Joe decided after his successful foray into track last spring that he would go out for cross-country this fall. A couple times during the summer, he received emails from his coaches encouraging training plans and providing workout schedules, emails which he deleted because denial ain’t just a river in Egypt. Once August hit after an entire summer of remaining exercise free, I suggested he do a few weeks of a Couch to 5K training app to dip his toes into the water again. Being a teenager dripping with disdain for anything requiring effort, he had less than zero interest in or enthusiasm for such an endeavor.
If there’s anything anyone who truly knows me knows about me, it’s that I don’t run. I think you should only run when you’re being chased by something bigger and heavier than you, like a large carnivore with sharp teeth or a runaway grand piano. While I have participated in a plethora of 5k events because I enjoy doing fun activities with people I like, I have not finished even one race where I ran the entire course because, as I mentioned, I don’t run. I. Don’t. Run. If you know anything else about me, though, it’s that I am doggedly determined once I set a goal. And this goal was to get Joe on his feet again.
To that end, being the super annoying mother I am, I downloaded the Couch to 5k app to my phone, waltzed into his room at 8 a.m. one oddly cool morning, tossed some socks and his running shoes onto his chest, and told him we would be leaving in 10 minutes. That was two weeks ago. I have been running with him every other day since then because it turns out I love complaining about running while running with Joe more than not running.
Today we were finishing up the last minute of our brisk-walk warm up when I noticed an elderly couple traveling side-by-side on the narrow path in front of us. He was moving along unsteadily with the aid of a cane while she held a walking stick in each hand to assist her. It was a bittersweet scene, at once a charming vision of long-term commitment to a life partner and yet a heartbreaking exhibition of the difficulty of aging. I couldn’t decide how I felt about it.
The gentleman heard us approaching, turned to verify our presence, and slowly moved behind his wife to allow us room to pass. Billie (our annoying, imaginary running coach) barked from my phone that it was time to jog. Joe sprinted off with his long, sixteen-year-old legs. I plodded along behind him and offered a polite greeting as I prepared to pass the couple. The gentleman replied in kind.
Then as I hit my stride next to them and began to leave them behind the way Joe had left me, she sighed and spoke.
“To be that young. Oh, to run again.”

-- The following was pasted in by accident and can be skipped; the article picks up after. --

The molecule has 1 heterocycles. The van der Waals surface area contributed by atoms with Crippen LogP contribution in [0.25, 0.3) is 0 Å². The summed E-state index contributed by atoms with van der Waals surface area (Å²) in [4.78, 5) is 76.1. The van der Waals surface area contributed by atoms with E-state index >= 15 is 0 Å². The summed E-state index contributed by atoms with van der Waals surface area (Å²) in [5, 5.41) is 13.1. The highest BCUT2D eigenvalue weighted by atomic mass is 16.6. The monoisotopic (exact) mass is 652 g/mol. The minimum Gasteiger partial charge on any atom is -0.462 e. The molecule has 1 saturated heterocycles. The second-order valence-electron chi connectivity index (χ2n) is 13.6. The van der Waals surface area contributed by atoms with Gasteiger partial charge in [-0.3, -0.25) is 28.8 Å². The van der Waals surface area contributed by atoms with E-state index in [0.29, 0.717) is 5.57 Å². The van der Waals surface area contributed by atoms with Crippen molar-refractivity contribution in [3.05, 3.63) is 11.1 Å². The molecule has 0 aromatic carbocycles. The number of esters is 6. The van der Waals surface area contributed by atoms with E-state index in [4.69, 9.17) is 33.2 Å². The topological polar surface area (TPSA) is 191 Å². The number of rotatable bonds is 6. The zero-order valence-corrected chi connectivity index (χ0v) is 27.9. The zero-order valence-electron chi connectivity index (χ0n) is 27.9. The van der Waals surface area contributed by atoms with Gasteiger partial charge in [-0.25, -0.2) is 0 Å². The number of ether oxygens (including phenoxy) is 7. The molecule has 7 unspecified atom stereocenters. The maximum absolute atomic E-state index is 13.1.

That hurt. I mentally clutched my heart with my hands.
We spend a lot of time bitching about what we must do. Our monkey minds run a non-stop chyron of obligations through our heads, preemptively sucking the joy out of doing. I’ve spent considerable time the last two weeks bitching about running, mainly while running. It didn’t make the running any easier.
Life is not about what you have to do. It’s about what you can do, even if you haven’t found your way to enjoying it yet.
(Snapped this photo quickly on my way out of my first Buddhist meditation class tonight. It’s not an impressive photo or anything, but I was drawn to these glass offering bowls from the moment I saw them. How did they fill them so precisely? They remind me a bit of the offering candles in the Catholic church we attended while I was growing up. I’m not sure if the intentions are the same behind both, but I find it intriguing where different traditions intersect.)
The idea of physically attending meditation classes, rather than attempting to learn meditation solely through an iPhone app I bought, came to me through my incredible drum instructor, who also happens to be a Buddhist monk. He is a calm, centered person who listens intently, thinks before he speaks, and is a perfect antidote to my nervous personality. He has talked to me about how mindfulness can help me get into a better mental state for my drumming, and I certainly could use any help I can get. But, beyond that, I noticed recently that I have been letting my mind run away with me too often. It’s embarrassing what the lawless monkeys in my head will get into if I leave them unattended.
Before Christmas, I was speaking with my father about world religion and he said, “Buddha is good for personal improvement, but I don’t need it.” While I appreciate his self-assurance about not needing help with personal improvement, I don’t have that same certitude. I openly admit that my head is a mess in need of a maid. If I want to overcome negativity and increase happiness, if I want to foster the mental fortitude for writing a book, then I need to rein in those damn monkeys and harness their energy for later use. Given how active they’ve been lately, this may prove a harder task than I imagined. And given that I was also born in the Year of the Monkey, perhaps I was doomed from the start?